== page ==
While rhinos and elephants are poached at devastating rates throughout Africa, one reserve in South Africa is taking drastic action to save its rhino herds by having them all dehorned – is this really what it takes to save a species?
Are locally-built sandbag homes the simple answer to the practical challenges township residents face … fire, flood and planning permissions?
First Queens of Africa and now Momppy Mpoppy dolls are replacing Barbie as a sassy alternative for young African girls and boosting their self-esteem at the same time.
Chronic stress has been proven to drastically reduce spatial memory and trigger long-term changes in your brain – can the damage be undone?
We don’t want to think that flaky friends are being malicious (even on a subconscious level), but the truth is, the spontaneous, “free-spirit” behavior known as “flaking out” isn’t really all that benign. It actually reveals a serious lack of conscientiousness — and there are a few reasons why someone could be acting this way.
Are those long, dark, wintry days ahead making you daydream of a tropical vacation? Well, there’s a much quicker (and cheaper) way to beat those winter blues: By turning your home into an oasis of light. Here are three ways to creatively light your way through the gloom.
Having too much sodium in the body and being sedentary can play a big role in water weight.
Many years ago, Wayne Starks dreamed he should spread the word and educate folks in high risk communities about hepatitis C, a sneaky and shattering, yet curable, disease.
Hepatitis C – A sneaky and shattering, yet curable, disease…
Global innovation is evolving at an incredible rate and South Africa is not being left behind – it’s leading research in everything from micro-satellites to laser technology, and even medical science and nanotechnology.
The world’s limited water resources are often mismanaged and wasted, severely hampering development. Now experts – including some of South Africa’s best scientists – are scrambling for solutions.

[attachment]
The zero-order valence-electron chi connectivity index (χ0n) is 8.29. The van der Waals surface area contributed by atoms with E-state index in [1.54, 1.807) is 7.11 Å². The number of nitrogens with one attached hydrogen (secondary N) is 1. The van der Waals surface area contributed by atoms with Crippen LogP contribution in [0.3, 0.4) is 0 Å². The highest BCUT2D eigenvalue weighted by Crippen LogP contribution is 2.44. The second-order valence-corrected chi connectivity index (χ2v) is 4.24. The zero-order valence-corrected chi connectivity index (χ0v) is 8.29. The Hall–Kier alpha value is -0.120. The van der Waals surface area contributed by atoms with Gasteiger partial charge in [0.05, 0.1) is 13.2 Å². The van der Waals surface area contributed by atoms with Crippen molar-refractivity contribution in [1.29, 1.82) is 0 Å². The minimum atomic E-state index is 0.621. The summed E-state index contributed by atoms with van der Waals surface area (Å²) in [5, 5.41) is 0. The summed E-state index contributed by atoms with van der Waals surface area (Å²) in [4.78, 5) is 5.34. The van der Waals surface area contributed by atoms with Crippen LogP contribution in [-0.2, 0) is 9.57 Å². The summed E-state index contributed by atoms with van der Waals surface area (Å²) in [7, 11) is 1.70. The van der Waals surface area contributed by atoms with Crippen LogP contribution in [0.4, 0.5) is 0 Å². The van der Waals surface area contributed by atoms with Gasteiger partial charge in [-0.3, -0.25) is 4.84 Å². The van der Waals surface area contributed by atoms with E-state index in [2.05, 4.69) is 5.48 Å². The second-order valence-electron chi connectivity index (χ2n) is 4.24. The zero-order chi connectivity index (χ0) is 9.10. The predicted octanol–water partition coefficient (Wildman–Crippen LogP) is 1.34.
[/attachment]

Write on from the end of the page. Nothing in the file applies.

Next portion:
“The worst Ebola outbreak in recorded history has already claimed the lives of more than 11,000 people across West Africa. Many deaths could have been prevented: local communities did not know enough about the disease and how to stop its spread. An ambitious new programme aims to train local journalists how better to inform and educate their communities in order to keep them safe.”
Your brain loves music like Willy Wonka loves chocolate. Let’s paint a picture of your brain on music
The placebo effect has a dark side, too — a sort of negative placebo effect called the nocebo effect. Lets look at this mind-over-medicine principle…
Having a good cry can sometimes be just hat the doctor ordered. In fact, some psychologists even suggest that we may be doing ourselves a disservice by not tearing up regularly.
While tooth enamel is actually translucent, teeth start to look more yellow as it wears away, because the yellow dentin underneath begins to show through. Which can leave you wondering: What can you do to get your precious enamel back?
Doctors actually have a name for that grumbling sound that comes from your innards: It’s call “borborygmi” (pronounced BOR-boh-RIG-me), and the truth is, it doesn’t come from your stomach at all.
Water retention may be a real thing for some people, but water weight itself may not be — here are some explanations…
Swiss basketball megastar Thabo Sefolosha has got some serious game. Not only has the towering 6 foot 7 inch guard been blazing a trail through the ranks of the NBA, he’s also spearheading a special after-school project in a South African township that’s keeping kids off the streets and uplifting a community.
It’s no coincidence that Shared Interest’s anniversary coincides with the year South Africa celebrates 20 years of democracy with its fifth national election — the NGO has long been invested in the future of the country, raising more than $16 million over the last two decades to support numerous agricultural and housing projects and facilitating scores of micro-lending ventures that have benefited more than two million people.